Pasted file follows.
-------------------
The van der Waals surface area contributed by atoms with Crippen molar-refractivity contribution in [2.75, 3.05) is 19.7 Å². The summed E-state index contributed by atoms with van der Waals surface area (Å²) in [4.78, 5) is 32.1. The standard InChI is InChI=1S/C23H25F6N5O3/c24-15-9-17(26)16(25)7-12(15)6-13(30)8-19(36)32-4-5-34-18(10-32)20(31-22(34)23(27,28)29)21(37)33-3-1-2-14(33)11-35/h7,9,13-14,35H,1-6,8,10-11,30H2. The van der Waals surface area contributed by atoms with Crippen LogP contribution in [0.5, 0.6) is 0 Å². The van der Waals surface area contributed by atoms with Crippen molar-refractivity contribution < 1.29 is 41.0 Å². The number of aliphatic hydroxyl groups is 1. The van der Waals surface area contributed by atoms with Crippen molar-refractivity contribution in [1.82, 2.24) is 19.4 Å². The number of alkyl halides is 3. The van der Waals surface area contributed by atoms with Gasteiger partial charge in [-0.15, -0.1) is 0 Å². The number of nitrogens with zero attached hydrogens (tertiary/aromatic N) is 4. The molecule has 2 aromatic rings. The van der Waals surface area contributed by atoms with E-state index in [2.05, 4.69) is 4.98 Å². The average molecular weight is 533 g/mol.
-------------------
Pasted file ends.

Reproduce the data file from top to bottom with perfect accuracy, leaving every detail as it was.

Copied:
The van der Waals surface area contributed by atoms with Crippen molar-refractivity contribution in [2.75, 3.05) is 19.7 Å². The summed E-state index contributed by atoms with van der Waals surface area (Å²) in [4.78, 5) is 32.1. The standard InChI is InChI=1S/C23H25F6N5O3/c24-15-9-17(26)16(25)7-12(15)6-13(30)8-19(36)32-4-5-34-18(10-32)20(31-22(34)23(27,28)29)21(37)33-3-1-2-14(33)11-35/h7,9,13-14,35H,1-6,8,10-11,30H2. The van der Waals surface area contributed by atoms with Crippen LogP contribution in [0.5, 0.6) is 0 Å². The van der Waals surface area contributed by atoms with Crippen molar-refractivity contribution < 1.29 is 41.0 Å². The number of aliphatic hydroxyl groups is 1. The van der Waals surface area contributed by atoms with Crippen molar-refractivity contribution in [1.82, 2.24) is 19.4 Å². The number of alkyl halides is 3. The van der Waals surface area contributed by atoms with Gasteiger partial charge in [-0.15, -0.1) is 0 Å². The number of nitrogens with zero attached hydrogens (tertiary/aromatic N) is 4. The molecule has 2 aromatic rings. The van der Waals surface area contributed by atoms with E-state index in [2.05, 4.69) is 4.98 Å². The average molecular weight is 533 g/mol.